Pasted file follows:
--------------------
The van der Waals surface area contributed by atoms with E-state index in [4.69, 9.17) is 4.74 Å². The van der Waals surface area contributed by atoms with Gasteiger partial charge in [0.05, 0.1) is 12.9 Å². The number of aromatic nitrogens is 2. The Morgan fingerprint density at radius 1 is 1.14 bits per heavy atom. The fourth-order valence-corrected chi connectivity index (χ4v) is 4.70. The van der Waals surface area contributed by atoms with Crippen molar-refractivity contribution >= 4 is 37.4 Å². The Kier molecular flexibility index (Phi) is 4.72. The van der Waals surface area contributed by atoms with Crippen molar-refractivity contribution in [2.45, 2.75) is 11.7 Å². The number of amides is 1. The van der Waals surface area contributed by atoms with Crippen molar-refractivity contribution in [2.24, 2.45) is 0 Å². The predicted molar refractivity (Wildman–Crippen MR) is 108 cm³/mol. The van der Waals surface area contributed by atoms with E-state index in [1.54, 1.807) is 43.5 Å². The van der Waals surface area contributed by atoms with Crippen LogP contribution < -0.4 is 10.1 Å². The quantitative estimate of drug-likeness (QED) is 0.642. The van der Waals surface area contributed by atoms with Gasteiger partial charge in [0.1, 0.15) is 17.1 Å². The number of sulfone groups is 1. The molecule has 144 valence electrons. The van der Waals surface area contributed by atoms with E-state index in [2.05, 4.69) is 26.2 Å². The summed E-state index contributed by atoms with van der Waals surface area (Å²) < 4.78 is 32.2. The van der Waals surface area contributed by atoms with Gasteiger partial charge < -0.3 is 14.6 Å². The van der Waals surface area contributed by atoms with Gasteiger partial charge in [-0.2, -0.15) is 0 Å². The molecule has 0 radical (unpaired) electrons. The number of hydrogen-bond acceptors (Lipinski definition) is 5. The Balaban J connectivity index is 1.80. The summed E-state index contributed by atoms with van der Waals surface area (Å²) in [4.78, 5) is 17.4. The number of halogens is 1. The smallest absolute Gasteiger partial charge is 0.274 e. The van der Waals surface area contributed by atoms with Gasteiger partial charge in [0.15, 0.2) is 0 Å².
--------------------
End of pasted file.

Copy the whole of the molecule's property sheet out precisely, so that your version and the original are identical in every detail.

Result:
The van der Waals surface area contributed by atoms with E-state index in [4.69, 9.17) is 4.74 Å². The van der Waals surface area contributed by atoms with Gasteiger partial charge in [0.05, 0.1) is 12.9 Å². The number of aromatic nitrogens is 2. The Morgan fingerprint density at radius 1 is 1.14 bits per heavy atom. The fourth-order valence-corrected chi connectivity index (χ4v) is 4.70. The van der Waals surface area contributed by atoms with Crippen molar-refractivity contribution >= 4 is 37.4 Å². The Kier molecular flexibility index (Phi) is 4.72. The van der Waals surface area contributed by atoms with Crippen molar-refractivity contribution in [2.45, 2.75) is 11.7 Å². The number of amides is 1. The van der Waals surface area contributed by atoms with Crippen molar-refractivity contribution in [2.24, 2.45) is 0 Å². The predicted molar refractivity (Wildman–Crippen MR) is 108 cm³/mol. The van der Waals surface area contributed by atoms with E-state index in [1.54, 1.807) is 43.5 Å². The van der Waals surface area contributed by atoms with Crippen LogP contribution < -0.4 is 10.1 Å². The quantitative estimate of drug-likeness (QED) is 0.642. The van der Waals surface area contributed by atoms with Gasteiger partial charge in [0.1, 0.15) is 17.1 Å². The number of sulfone groups is 1. The molecule has 144 valence electrons. The van der Waals surface area contributed by atoms with E-state index in [2.05, 4.69) is 26.2 Å². The summed E-state index contributed by atoms with van der Waals surface area (Å²) < 4.78 is 32.2. The van der Waals surface area contributed by atoms with Gasteiger partial charge < -0.3 is 14.6 Å². The van der Waals surface area contributed by atoms with Gasteiger partial charge in [-0.2, -0.15) is 0 Å². The molecule has 0 radical (unpaired) electrons. The number of hydrogen-bond acceptors (Lipinski definition) is 5. The Balaban J connectivity index is 1.80. The summed E-state index contributed by atoms with van der Waals surface area (Å²) in [4.78, 5) is 17.4. The number of halogens is 1. The smallest absolute Gasteiger partial charge is 0.274 e. The van der Waals surface area contributed by atoms with Gasteiger partial charge in [0.15, 0.2) is 0 Å².